Founding father sees shared values as the way forward
THE HONG KONG Institute of Certified Public Accountants has grown in size and strength over the past 30 years to become an influential organisation.
Membership has increased to 22,000, compared with 5,300 in 1990 and about 560 in the year of the organisation's inception on January 1, 1973.
The organisation has been tasked as a standards watchdog and licensing body of local accountants. Strenuous efforts have been made to improve qualification programmes and ensure local accountants meet stringent international standards.
The accounting organisation has developed considerable influence in areas directly affecting the profession and the wider business environment.
In the early years, however, a shortage of funds was a problem for the professional body, which had to rely on a government grant to fund its operation.
When the professional body was established, founding president Sir Gordon Macwhinnie said the organisation had a great part to play in the future development and prosperity of Hong Kong.
The now 92-year-old veteran said creating the organisation was a team effort by colleagues who had shared a vision to build a professional body and contributed to make it happen.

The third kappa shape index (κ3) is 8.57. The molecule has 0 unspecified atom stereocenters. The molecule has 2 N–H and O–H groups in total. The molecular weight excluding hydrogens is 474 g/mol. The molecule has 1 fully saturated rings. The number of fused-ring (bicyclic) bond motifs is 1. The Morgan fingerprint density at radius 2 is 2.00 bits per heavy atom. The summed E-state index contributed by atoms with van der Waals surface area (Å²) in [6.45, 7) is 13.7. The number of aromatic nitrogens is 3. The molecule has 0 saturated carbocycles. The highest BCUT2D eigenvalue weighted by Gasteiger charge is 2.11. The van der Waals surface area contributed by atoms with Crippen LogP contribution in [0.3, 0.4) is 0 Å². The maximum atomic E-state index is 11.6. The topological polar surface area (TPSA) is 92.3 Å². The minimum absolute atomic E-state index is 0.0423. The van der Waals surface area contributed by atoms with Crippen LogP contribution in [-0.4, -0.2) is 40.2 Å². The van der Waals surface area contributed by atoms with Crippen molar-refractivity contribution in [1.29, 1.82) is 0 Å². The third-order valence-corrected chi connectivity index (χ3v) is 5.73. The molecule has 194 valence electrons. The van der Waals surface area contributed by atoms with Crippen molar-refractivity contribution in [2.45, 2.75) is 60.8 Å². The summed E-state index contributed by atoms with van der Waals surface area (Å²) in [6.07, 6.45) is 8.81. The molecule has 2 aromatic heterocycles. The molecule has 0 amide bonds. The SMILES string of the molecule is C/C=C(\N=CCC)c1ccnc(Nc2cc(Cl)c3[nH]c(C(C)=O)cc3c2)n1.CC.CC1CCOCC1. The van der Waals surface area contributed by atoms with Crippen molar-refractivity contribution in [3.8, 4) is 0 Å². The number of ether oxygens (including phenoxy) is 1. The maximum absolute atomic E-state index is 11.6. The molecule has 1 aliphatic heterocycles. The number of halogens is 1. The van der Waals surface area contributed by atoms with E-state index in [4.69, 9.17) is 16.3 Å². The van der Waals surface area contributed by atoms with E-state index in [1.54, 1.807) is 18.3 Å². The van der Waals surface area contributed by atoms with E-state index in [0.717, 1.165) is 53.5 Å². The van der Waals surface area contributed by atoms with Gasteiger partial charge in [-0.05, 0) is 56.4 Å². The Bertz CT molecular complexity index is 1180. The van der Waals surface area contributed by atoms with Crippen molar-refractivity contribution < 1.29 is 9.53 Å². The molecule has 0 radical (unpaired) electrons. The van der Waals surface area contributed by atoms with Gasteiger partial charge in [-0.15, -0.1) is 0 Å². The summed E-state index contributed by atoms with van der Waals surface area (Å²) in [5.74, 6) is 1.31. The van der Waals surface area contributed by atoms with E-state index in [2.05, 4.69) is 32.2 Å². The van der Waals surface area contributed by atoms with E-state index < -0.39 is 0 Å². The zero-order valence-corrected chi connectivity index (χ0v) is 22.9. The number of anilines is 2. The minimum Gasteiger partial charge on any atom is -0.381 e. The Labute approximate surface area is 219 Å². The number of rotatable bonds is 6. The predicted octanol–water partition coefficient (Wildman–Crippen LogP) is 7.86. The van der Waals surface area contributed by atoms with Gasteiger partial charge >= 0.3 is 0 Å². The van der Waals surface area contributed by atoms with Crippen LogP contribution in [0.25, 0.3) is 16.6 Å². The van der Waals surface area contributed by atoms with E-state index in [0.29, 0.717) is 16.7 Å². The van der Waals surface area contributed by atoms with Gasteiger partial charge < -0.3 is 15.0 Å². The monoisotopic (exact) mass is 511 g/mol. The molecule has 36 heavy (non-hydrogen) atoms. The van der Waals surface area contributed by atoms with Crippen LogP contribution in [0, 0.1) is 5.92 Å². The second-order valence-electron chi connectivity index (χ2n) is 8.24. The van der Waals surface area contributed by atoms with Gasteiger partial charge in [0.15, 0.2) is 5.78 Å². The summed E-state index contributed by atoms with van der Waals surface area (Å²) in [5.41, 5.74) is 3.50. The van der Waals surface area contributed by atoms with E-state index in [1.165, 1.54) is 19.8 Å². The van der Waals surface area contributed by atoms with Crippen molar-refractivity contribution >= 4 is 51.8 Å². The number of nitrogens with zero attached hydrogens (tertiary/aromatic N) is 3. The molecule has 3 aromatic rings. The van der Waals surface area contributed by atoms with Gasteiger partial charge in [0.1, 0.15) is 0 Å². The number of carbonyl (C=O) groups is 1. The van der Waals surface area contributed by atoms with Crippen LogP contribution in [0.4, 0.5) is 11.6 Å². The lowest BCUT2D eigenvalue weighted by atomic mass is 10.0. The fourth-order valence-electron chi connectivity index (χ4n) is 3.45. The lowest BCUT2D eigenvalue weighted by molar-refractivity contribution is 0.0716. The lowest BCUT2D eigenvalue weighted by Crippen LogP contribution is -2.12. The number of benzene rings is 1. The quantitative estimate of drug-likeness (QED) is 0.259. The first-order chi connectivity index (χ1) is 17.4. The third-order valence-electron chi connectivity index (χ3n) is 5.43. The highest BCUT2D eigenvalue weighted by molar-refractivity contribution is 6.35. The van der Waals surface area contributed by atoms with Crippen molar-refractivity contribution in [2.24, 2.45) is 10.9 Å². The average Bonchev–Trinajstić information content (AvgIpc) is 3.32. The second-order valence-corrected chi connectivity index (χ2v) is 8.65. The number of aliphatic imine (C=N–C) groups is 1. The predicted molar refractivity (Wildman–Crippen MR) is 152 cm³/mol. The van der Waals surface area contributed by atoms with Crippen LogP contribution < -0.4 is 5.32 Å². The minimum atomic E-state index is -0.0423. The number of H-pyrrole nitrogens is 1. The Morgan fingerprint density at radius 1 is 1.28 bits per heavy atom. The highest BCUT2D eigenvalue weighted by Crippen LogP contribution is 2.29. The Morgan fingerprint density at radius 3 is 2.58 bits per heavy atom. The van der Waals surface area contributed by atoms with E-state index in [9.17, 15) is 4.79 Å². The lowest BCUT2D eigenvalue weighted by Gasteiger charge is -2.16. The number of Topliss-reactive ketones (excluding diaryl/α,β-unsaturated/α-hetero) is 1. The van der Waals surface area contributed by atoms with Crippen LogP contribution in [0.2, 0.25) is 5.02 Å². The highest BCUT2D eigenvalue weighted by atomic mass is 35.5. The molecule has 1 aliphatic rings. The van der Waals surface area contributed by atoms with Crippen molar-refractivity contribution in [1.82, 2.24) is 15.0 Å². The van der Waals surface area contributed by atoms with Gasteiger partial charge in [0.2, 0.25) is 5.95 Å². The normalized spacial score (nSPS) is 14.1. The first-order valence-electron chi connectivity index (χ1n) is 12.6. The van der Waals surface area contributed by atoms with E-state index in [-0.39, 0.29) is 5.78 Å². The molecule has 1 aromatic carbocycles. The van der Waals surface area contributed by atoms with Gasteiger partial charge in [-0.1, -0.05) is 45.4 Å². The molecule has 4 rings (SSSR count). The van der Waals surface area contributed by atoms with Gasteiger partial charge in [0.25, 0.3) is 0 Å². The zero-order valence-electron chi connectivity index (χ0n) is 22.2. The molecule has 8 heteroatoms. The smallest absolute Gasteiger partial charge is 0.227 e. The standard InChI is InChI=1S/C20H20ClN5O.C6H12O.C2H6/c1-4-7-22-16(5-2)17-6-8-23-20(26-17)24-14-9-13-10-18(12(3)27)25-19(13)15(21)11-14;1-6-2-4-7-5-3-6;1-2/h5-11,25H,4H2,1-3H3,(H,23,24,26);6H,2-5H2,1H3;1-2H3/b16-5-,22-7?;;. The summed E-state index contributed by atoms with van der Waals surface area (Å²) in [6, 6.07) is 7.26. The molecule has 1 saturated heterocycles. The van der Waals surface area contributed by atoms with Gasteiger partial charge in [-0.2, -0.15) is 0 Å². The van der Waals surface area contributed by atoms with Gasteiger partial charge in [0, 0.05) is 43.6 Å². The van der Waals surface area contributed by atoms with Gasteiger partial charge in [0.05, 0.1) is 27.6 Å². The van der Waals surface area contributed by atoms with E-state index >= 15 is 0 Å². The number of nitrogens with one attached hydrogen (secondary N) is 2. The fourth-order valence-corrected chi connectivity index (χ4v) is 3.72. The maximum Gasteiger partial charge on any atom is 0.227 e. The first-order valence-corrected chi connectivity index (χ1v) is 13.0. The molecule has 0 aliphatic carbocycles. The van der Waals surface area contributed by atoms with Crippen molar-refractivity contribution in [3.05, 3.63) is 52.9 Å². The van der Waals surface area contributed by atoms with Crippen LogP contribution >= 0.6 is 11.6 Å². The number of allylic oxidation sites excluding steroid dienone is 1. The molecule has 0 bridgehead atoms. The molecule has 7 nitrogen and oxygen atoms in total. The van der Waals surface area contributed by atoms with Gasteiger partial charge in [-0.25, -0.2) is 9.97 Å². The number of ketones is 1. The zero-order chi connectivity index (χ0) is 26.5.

Its creation would ensure that all the benchmarks for best practice and the well-considered safeguards were honoured and consistently implemented, he said.
The organisation's debut on the international stage came in 1976, when it hosted the eighth conference of the Confederation of Asian and Pacific Accountants, at which the confederation's constitution was adopted.
The profession gained political recognition when the accountancy functional constituency for the Legislative Council was announced in 1988. In the pursuit of service excellence, the professional body facilitated the convergence of Hong Kong's accounting and auditing standards with the International Accounting Standards and International Standards on Auditing. The convergence takes place next January.
Over the past 20 years, closer business ties with the mainland have increased contact between local accountants and their counterparts in China.
The first of many formal links with the mainland was made in 1985, with the organisation's official visit across the border.
Sir Gordon said China was now in the much more challenging position of needing to build its infrastructure to accommodate its many accountants, while working within the parameter of a varying political outlook.
'The landmark decision to link our members from Hong Kong with China was a significant achievement, and now we need to ensure we develop this relationship from the cornerstone of shared values,' he said.
'This will require strong leadership and a consensus and commitment from the collective membership to adhere to and implement the highest standards of agreed practice.'